09/05/2013 07:02 am ET Updated Nov 05, 2013

OK, So We're Getting Older. What Are We Going To Do About It?

This summer, like many of you, I took some time to travel and catch up with family and friends. We talked a bit about my book on healthy aging at home. From these discussions -- and a bit of sleuthing around various hotels and houses -- I have begun pondering the role that attitudes play in our practical response to aging. Herewith, my unscientifically drawn insights.

First, if you're 50 or older, you're thinking about aging. Even people who are happy with their lives, absorbed in their professions, content with their close relationships, are aware that they're getting older and that things will change and their needs will grow. "Aging Industry," you don't have to tell people that old age is right around the corner. Folks have figured this out.

Second, "aging" is still an amorphous concept -- perhaps rightly so. By middle age, it seems that when people think about "aging," they're not thinking about it in developmental terms across the life span. They seem to be thinking of aging as the process of becoming and then being "old." Not surprisingly, that's how "aging" is presented in the business and research worlds.

Third, while we know that getting older is a normal part of life, we're trying to figure out if the normal can be good. By now, we've watched other people get older and get the gist: People get sick, things hurt, friends and lovers die. You have less time to do the things you want to do, make the money you want to make, start over if you want. Will it be any different for us? Given the fundamentals, can we make it any different?

Fourth, people cheerfully announce that they're in denial about aging, but is that true? When you're in denial, you don't know it. From this, I conclude that people who say they're in denial are not actually in denial. It may instead be defiance, a generation-wide re-framing. "I'll decide when I'm old, thank you very much!"

Fifth, aha! That would explain the homes proudly renovated or built "with backing board in the bathroom for grab bars"... and yet no actual bars for grabbing. It would explain, "I know I have to do something about those rugs... but not yet." Because "old" is not something that we want to be unless we're sure we'll feel good and be flush, "old" keeps getting pushed out further into the future. And sure as night follows day, so do all those practical accommodations to becoming old. We put off changes -- such as balance bars, safety treads, improved handrails, clear floors and good lighting -- that could actually help us prevent or defer what we (mis-)perceive as part and parcel of being old: pain and disability.

Sixth, those of us born at the height of the Baby Boom are right in the middle of all this -- aware, ambivalent and probably more than a bit anxious. Given the mixed signals about aging ("You'll fall apart!" "You'll do hot yoga!" "You'll eat cat food!" "Hire an estate lawyer!"), is it any wonder?

Given this handful of observations, here's what I think is gonna happen.

One by one, we are going to start sifting through the evidence about aging, examine our own lives and decide how we want to play the game. And one by one, we will start coming to terms with our changing needs. It's not happening as fast or as broadly as safety and medical experts would like (meaning we'll have more pain that could have been prevented and more costs we can't really afford) but we will come to terms nevertheless.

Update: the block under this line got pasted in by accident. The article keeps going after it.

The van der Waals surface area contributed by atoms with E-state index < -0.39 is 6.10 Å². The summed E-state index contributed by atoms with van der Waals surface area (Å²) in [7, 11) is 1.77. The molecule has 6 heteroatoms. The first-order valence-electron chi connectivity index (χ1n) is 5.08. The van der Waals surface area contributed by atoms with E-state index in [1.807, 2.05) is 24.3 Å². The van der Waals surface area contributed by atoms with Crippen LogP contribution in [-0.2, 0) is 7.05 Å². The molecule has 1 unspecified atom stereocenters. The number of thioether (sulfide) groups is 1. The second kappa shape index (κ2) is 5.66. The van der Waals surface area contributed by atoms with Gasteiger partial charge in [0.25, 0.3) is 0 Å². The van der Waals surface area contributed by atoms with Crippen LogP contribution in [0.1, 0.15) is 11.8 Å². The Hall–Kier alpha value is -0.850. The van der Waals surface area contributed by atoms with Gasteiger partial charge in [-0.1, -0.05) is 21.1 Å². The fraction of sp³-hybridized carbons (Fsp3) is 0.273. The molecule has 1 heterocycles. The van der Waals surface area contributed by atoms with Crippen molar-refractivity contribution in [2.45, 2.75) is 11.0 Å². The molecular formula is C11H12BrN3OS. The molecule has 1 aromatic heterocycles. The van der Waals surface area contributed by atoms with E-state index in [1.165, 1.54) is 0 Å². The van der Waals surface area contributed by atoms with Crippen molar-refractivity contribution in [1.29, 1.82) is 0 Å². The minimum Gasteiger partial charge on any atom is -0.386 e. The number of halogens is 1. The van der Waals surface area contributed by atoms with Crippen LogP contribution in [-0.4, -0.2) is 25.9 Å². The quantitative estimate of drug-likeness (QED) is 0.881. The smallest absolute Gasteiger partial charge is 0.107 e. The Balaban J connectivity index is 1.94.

Given the ounce-of-prevention philosophy pervading my book, it should be obvious I go to Camp "And You Better Come to Terms Fast 'cause We Have Work to Do."

Because, given this new normative experience of getting old, we do have so much to do. We have problems to solve. We even have solutions that could be within our reach... so to speak. For example, by putting actual grab bars in that actual backing board, we could save ourselves broken hips, brain injury, and worse.

Uncomfortable? Avoidant? Want to fight back? Consider whether denial and defiance are the best ways to respond to the situation. Like an impartial parent who tunes out teen defiance, nature doesn't care about our attitude. Don't like aging? It's not about whether we like it. So we can spit in the face of aging or we can remember that when we do, the wind might be blowing in our face.

So, during the coming year, when you get together with folks you love for holidays and on vacations, have fun. Re-connect. And really talk -- not only about aging, but also how to act on it. "All talk, no action," is frustrating and counter-productive. As I said, we know we're getting old. Let's take it to the next level. Be open with your friends and family about the steps you are taking--whether they be lifting hand weights to stay strong or installing better handrails (preferably both!). Share what works and doesn't work the same way you talked about raising your babies. Be a role model. Set a tone of openness and normality about making smart, sensible changes and accommodations.

Life is a living lab: Share your experiments.

And, if you were lucky enough to stay in some nice hotels, consider viewing your home as would a savvy hotelier. After all if, if your hotel had grab bars, you just paid for the privilege. (And they, having viewed actuarial tables, reduced their liability.) Acknowledge the needs of your regular guests and make them more comfortable. Reduce the chances of Chez You suffering an unfortunate incident. Make your home a place that people can and want to stay. And have some great last-days-of-summer.

Did you notice anything interesting about "aging" this summer in the people you saw or the places you stayed? Did it make you want to make any changes to your home when you got back? How do you deal with discomfort about aging?

Earlier on Huff/Post50:

Celeb Couples Aging Gracefully Together